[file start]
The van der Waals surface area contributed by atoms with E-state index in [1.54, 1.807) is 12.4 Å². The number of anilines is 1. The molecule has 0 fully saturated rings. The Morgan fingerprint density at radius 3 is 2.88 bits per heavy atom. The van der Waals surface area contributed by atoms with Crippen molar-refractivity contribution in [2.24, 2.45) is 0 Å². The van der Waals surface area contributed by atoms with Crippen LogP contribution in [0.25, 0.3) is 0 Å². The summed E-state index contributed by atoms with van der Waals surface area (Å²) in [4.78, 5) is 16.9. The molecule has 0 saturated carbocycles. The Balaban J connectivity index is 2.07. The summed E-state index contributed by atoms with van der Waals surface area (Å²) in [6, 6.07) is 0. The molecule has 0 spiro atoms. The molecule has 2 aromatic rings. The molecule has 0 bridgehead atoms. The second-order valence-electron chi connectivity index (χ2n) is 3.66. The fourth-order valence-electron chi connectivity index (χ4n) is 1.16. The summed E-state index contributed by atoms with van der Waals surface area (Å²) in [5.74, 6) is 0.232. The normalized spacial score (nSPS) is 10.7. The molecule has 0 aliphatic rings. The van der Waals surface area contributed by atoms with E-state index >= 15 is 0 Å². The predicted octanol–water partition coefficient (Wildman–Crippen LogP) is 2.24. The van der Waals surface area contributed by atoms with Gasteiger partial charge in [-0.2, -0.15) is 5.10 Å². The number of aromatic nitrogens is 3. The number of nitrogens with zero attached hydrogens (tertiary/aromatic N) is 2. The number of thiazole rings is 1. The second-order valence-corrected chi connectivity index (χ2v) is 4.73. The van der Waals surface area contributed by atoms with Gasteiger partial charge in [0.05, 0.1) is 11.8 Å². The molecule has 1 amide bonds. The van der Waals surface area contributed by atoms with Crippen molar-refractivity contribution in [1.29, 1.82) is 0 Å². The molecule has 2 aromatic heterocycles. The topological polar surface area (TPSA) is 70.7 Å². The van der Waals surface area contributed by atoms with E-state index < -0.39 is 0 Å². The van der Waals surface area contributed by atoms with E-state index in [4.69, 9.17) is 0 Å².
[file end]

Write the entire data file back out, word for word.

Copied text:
The van der Waals surface area contributed by atoms with E-state index in [1.54, 1.807) is 12.4 Å². The number of anilines is 1. The molecule has 0 fully saturated rings. The Morgan fingerprint density at radius 3 is 2.88 bits per heavy atom. The van der Waals surface area contributed by atoms with Crippen molar-refractivity contribution in [2.24, 2.45) is 0 Å². The van der Waals surface area contributed by atoms with Crippen LogP contribution in [0.25, 0.3) is 0 Å². The summed E-state index contributed by atoms with van der Waals surface area (Å²) in [4.78, 5) is 16.9. The molecule has 0 saturated carbocycles. The Balaban J connectivity index is 2.07. The summed E-state index contributed by atoms with van der Waals surface area (Å²) in [6, 6.07) is 0. The molecule has 0 spiro atoms. The molecule has 2 aromatic rings. The molecule has 0 bridgehead atoms. The second-order valence-electron chi connectivity index (χ2n) is 3.66. The fourth-order valence-electron chi connectivity index (χ4n) is 1.16. The summed E-state index contributed by atoms with van der Waals surface area (Å²) in [5.74, 6) is 0.232. The normalized spacial score (nSPS) is 10.7. The molecule has 0 aliphatic rings. The van der Waals surface area contributed by atoms with E-state index >= 15 is 0 Å². The predicted octanol–water partition coefficient (Wildman–Crippen LogP) is 2.24. The van der Waals surface area contributed by atoms with Gasteiger partial charge in [-0.2, -0.15) is 5.10 Å². The number of aromatic nitrogens is 3. The number of nitrogens with zero attached hydrogens (tertiary/aromatic N) is 2. The number of thiazole rings is 1. The second-order valence-corrected chi connectivity index (χ2v) is 4.73. The van der Waals surface area contributed by atoms with Gasteiger partial charge in [0.05, 0.1) is 11.8 Å². The molecule has 1 amide bonds. The van der Waals surface area contributed by atoms with Crippen molar-refractivity contribution in [1.29, 1.82) is 0 Å². The molecule has 2 aromatic heterocycles. The topological polar surface area (TPSA) is 70.7 Å². The van der Waals surface area contributed by atoms with E-state index < -0.39 is 0 Å². The van der Waals surface area contributed by atoms with E-state index in [4.69, 9.17) is 0 Å².